There are some organizations that are collecting data on computer crimes and breaches, but they each have drawbacks.  Some are based on voluntary reporting, many companies (banks especially) are loathed to report successful crimes and no laws force them to notify customers of breaches (several federal data breach notification laws have been proposed and failed but some states have passed one).  US-CERT collects data on incidents on government computers but government managers often don’t want to report accurately because they also fear being seen in a bad light.  Our existing security problem is never fully described because we don’t know the full extent of what is happening and can’t analyze it to take appropriately corrective actions. Some computer crime databases:

DataLossDB voluntary reporting of data by the Open Security Foundation

Cyber Security Index is a relatively new project to try to evaluate the current state of cybersecurity.

Privacy Rights Clearing House   The real danger is the gradual erosion of individual liberties through the automation, integration, and interconnection of many small, separate record-keeping systems, each of which alone may seem innocuous, even benevolent, and wholly justifiable.   —–U.S. Privacy Protection Study Commission, 1977

IT Risk Management

Executives in the best run businesses can without hesitation clearly articulate the three top IT risks to their business.  A risk management program has to be able to:

  • know each asset, it’s attributes and it’s value to the organization
  • identify all possible threats (likely and unlikely) to the asset
  • identify the exposure(s) (vulnerability, attack surface) of the asset
  • Define the line between what losses can be tolerated or not tolerated
  • Quantify the benefit of taking the risk (lose $10 now to win $100 later)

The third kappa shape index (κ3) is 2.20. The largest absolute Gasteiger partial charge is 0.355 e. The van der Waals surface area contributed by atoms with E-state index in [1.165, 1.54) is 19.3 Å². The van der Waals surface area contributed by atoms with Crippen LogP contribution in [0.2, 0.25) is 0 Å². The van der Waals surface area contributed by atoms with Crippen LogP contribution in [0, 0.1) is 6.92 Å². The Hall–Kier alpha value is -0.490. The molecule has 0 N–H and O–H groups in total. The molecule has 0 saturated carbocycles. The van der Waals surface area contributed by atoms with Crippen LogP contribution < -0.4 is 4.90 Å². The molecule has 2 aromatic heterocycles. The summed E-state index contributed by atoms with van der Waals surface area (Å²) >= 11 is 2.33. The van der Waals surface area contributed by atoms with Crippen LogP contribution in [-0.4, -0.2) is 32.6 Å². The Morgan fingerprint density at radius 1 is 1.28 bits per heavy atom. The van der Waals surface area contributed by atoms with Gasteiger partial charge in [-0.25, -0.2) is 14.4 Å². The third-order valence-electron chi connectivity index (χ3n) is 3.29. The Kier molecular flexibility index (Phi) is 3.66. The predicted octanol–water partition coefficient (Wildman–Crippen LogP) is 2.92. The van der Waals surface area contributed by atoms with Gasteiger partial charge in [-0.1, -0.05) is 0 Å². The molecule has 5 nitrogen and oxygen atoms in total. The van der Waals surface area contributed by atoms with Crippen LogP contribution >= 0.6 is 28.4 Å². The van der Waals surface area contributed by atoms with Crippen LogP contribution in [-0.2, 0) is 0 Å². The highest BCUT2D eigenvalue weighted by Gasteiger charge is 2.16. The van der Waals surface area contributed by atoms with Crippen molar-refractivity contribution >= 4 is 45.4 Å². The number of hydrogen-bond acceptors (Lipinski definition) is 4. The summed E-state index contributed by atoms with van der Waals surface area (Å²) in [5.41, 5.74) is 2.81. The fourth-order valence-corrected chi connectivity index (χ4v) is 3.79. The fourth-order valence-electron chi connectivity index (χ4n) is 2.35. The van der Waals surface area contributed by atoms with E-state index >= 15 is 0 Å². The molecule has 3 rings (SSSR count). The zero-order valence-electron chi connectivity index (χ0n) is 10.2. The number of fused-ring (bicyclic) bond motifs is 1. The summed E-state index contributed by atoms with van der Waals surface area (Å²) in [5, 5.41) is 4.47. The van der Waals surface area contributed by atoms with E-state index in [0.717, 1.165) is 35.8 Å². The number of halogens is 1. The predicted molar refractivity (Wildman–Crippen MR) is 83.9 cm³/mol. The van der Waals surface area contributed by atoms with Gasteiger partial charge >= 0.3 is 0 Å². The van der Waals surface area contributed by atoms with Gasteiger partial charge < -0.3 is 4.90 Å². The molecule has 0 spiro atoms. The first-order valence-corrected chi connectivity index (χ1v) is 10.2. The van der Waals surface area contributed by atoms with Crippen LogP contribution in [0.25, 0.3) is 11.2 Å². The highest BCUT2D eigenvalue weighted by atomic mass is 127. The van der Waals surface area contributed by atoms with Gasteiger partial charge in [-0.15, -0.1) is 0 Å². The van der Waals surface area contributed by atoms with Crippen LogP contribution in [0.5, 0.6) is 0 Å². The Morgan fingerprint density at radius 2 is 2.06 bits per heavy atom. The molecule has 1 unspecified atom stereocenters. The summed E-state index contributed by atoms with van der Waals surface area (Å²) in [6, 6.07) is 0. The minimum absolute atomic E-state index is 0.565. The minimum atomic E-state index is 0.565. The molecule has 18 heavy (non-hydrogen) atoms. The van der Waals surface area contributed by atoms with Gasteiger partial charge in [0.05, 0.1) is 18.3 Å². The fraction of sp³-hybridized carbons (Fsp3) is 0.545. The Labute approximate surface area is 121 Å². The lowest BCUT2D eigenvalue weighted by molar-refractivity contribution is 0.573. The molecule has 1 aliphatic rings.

• Identify the worst possible outcome(s) and develop a recovery plan
  • The Verizon Enterprise Risk and Incident Sharing framework has a very interesting approach to doing risk management.

This free video is a good 13 minute overview of risk management and governance for managers.  (Free registration required to view- NOTE: creating a  “throw away” email address, unrelated to your personal or business email name or password, is a good idea for viewing sites like this).  https://www.isc2.org/cissp-emea-thank-you.aspx

To understand how to use risk to minimize adverse consequences, it is also necessary to understand when risk management will not work.

Risk management models are based on financial risk models developed in the 1920s and 1930s.   The last three years have shown that risk models developed for the financial world don’t work very well, even in the discipline they were developed in.  We need to maintain a healthy skepticism about how to evaluate risks.  Risk models don’t seem to work when:

  1.  Losses are not monetized accurately; if you don’t know how much what you are protecting is worth, you don’t have an objective measure to determine how much loss you can accept (this is the problem with businesses not understanding Cyber Rugged Concept #1: digital data are an asset)
  2. The time period for estimating the occurence of a risk is too short for likelihood to be evaluated accurately.  Computer attack methods are changing yearly or more frequently as new attacks are developed.  Even if we had data on ALL the attacks in the last 2-3 years, or even 10 years, those data wouldn’t be accurate for as yet undeveloped cyber vulnerabilities (as the financial system risk models didn’t account for the new financial vulnerabilities of debentures and sub prime loans).